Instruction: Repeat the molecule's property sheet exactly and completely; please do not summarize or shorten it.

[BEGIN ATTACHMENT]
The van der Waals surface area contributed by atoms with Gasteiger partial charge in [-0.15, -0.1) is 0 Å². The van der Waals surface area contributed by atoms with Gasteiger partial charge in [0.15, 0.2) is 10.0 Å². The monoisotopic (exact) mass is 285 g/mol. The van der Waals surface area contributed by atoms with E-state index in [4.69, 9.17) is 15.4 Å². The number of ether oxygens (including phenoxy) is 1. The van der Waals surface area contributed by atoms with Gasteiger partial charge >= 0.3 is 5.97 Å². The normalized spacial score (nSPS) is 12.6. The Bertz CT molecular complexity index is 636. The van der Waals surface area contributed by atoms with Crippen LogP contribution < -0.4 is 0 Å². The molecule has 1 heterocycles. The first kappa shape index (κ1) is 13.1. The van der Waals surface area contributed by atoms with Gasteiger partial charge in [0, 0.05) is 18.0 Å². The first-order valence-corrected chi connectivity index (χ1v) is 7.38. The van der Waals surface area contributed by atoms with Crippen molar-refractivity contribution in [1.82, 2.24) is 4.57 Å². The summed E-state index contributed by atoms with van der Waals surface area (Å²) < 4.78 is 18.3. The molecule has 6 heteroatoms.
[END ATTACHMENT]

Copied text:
The van der Waals surface area contributed by atoms with Gasteiger partial charge in [-0.15, -0.1) is 0 Å². The van der Waals surface area contributed by atoms with Gasteiger partial charge in [0.15, 0.2) is 10.0 Å². The monoisotopic (exact) mass is 285 g/mol. The van der Waals surface area contributed by atoms with E-state index in [4.69, 9.17) is 15.4 Å². The number of ether oxygens (including phenoxy) is 1. The van der Waals surface area contributed by atoms with Gasteiger partial charge >= 0.3 is 5.97 Å². The normalized spacial score (nSPS) is 12.6. The Bertz CT molecular complexity index is 636. The van der Waals surface area contributed by atoms with Crippen LogP contribution < -0.4 is 0 Å². The molecule has 1 heterocycles. The first kappa shape index (κ1) is 13.1. The van der Waals surface area contributed by atoms with Gasteiger partial charge in [0, 0.05) is 18.0 Å². The first-order valence-corrected chi connectivity index (χ1v) is 7.38. The van der Waals surface area contributed by atoms with Crippen molar-refractivity contribution in [1.82, 2.24) is 4.57 Å². The summed E-state index contributed by atoms with van der Waals surface area (Å²) < 4.78 is 18.3. The molecule has 6 heteroatoms.